What, then, is the function of reform? Is it to be dismissed entirely as a bourgeois deception and as a socialist compromise with the status quo? Contrary to initial impressions, Lenin does see a clear role for reform. In a daring formulation that is based on revolutionary experience, he argues that the opposition of revolution and reform is itself false. One cannot have either one or the other; instead, the condition for reform is revolution itself. Without any revolutionary agitation, reform would simply not exist: “either revolutionary class struggle, of which reforms are always a by-product … or no reforms at all” (CW 23: 213; LPSS 30: 282). In this light, reforms may be understood as temporary reconciliation with a partial victory or even failure in which the old system has been shaken but has not yet collapsed (CW 11: 30-31; LPSS 13: 221). More importantly, reform becomes a central feature of revolutionary agitation, a means of raising the consciousness of workers and peasants, a way of both alleviating conditions in the intermediate period and of pointing out that those conditions are the problem. In this way, workers will see through the false promises of reformism and utilize reforms to strengthen their class struggle. Or, to put it simply, as Lenin recommends to public speakers and the Social-Democratic Duma representatives, “five minutes of every half-hour speech are devoted to reforms and twenty-five minutes to the coming revolution” (CW 23: 159; LPSS 30: 221).


3 thoughts on “What is the proper role of reform?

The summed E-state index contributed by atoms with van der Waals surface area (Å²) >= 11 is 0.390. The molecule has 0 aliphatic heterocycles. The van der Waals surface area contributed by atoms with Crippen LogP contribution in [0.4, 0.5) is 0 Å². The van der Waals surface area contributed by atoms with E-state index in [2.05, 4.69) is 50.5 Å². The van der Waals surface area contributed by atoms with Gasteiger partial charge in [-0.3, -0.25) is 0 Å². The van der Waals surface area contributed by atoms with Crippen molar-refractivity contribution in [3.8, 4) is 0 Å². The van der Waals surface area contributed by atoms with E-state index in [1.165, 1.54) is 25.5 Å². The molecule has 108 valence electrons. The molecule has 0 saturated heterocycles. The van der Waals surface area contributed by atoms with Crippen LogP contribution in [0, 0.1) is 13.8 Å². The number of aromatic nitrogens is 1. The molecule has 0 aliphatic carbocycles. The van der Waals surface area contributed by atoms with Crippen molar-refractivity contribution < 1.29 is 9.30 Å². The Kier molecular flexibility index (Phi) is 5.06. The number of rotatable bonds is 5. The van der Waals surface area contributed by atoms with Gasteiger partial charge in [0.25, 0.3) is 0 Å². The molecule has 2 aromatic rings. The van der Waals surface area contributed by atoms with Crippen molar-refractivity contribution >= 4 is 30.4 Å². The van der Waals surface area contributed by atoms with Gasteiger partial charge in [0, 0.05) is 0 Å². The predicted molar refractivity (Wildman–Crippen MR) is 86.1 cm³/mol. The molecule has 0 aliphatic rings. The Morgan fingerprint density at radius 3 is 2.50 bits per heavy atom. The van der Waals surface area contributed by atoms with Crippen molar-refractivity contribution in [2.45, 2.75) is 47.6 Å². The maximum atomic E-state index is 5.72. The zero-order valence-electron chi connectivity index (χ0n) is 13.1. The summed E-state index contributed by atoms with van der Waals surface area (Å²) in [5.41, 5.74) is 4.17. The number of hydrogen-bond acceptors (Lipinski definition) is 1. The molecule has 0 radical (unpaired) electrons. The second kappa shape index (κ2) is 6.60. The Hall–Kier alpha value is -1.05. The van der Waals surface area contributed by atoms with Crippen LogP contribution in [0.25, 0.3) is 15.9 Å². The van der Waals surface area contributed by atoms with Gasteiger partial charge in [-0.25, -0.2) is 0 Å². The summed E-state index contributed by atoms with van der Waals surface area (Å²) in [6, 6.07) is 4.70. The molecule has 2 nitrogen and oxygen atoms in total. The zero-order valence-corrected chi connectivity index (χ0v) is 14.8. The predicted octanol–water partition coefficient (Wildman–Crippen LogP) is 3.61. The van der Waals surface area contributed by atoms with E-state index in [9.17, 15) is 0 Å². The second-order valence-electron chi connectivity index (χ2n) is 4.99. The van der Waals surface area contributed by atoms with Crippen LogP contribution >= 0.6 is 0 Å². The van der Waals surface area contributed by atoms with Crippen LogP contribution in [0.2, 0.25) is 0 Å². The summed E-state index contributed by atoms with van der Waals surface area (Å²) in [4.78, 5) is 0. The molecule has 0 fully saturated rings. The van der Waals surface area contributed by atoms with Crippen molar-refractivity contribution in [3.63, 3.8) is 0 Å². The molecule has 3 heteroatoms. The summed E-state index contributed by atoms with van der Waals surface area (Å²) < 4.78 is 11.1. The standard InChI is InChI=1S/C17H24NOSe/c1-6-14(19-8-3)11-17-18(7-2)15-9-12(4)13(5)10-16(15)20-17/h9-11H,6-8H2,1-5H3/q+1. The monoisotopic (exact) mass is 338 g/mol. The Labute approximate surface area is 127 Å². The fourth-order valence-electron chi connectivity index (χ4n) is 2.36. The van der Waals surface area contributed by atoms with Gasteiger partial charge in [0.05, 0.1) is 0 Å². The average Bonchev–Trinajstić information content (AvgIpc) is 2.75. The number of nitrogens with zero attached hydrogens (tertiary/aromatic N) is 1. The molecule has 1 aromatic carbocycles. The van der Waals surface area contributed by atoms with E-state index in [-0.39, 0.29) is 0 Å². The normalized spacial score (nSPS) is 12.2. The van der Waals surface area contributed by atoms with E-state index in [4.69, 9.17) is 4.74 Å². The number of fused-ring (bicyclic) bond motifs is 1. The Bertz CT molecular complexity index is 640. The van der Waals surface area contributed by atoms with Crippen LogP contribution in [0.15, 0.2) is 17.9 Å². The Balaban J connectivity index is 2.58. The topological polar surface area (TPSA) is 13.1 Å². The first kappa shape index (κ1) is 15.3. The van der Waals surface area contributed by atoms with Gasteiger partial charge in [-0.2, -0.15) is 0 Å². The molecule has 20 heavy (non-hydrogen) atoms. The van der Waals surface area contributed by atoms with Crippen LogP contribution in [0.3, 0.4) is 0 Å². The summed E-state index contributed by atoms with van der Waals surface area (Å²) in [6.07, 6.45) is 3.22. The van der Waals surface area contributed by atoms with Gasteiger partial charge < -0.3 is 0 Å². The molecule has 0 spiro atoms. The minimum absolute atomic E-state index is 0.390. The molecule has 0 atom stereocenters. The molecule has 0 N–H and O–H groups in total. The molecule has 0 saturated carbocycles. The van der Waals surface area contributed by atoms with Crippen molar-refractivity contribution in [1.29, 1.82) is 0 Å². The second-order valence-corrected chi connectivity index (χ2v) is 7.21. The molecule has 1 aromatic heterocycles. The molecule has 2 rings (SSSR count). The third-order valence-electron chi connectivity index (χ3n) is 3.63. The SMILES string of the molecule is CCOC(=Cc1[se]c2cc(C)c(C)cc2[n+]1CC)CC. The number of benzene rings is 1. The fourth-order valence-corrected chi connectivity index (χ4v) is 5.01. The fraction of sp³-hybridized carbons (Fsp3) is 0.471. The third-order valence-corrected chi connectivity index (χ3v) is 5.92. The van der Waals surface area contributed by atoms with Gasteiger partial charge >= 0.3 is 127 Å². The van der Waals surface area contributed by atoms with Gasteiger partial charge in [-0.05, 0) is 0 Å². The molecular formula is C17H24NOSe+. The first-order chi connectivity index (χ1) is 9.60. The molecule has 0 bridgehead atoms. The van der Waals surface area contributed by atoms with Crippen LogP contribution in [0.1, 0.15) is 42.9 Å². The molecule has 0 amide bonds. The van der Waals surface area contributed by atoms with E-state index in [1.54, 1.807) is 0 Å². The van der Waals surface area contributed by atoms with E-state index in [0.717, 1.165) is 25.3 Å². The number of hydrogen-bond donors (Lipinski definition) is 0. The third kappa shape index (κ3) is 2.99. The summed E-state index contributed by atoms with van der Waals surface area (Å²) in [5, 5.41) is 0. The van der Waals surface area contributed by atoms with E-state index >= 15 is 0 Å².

1. In response to this and your previous post, Lenin is right in the context of Russia in 1917. However, not necessarily to Germany of 1918 and especially for many “bourgeois” democracies today. Back to the issue of Social Democrats, before 1914, they were all Social Democrats- Lenin, Trostsky, Luxemburg, Liebknecht, Bernstein, and Kautsky. While your comments are true for Social Democrats today, it is not true for them prior to WWI. In Germany, initially very few members of the SPD voted against war credits. There were several votes on this. At one point, Liebknecht was the sole opposition vote. Due to this division over the war, during it the SPD broke into three factions (parties), the Majority Social Democrats, the Independent Social Democrats and the Spartakus. The German Revolution of 1918 failed because it did not gain the support of the middle classes. It was the right-wing Social Democrats who suppressed the Spartakus with the help of the Freicorp (see Harman, The Lost Revolution). Back to the point- there has never been a successful revolution in a republic (an indirect representative or bourgeois democracy) (see Tilly’s book on Social Movements). They have only occurred in monarchies or dictatorships. The logic is simple. If it is really a representative democracy, if the social movement is strong enough, it will invariable exert pressure through the political system and the system will flex enough to take out some of the steam of the movement. Prior to WWI the Social Democratic Party was the largest political party in Germany with about 34 percent of the vote. However, they were not able to form a coalition government and even so the Reichstag did not have that much power in comparison to the Chancellor and Kaiser. Bernstein’s revisionism was based on his experience living in England. If the system is democratic enough, then representatives will be responsive to the interest of their constituents. If the populace wants socialism, this hypothetically could take place though the electoral system. Of course, there are other issues involved here like the influence of money on politics, consciousness (education), and mass media. However, what I am arguing is that to be true historical materialists today we need to pay attention to current conditions. If one wants to achieve a more egalitarian system, then we need to figure out how to get there based on existing material conditions. This cannot be done exclusively on Russia of 1917. As a historical materialist, Lenin would have recognized this.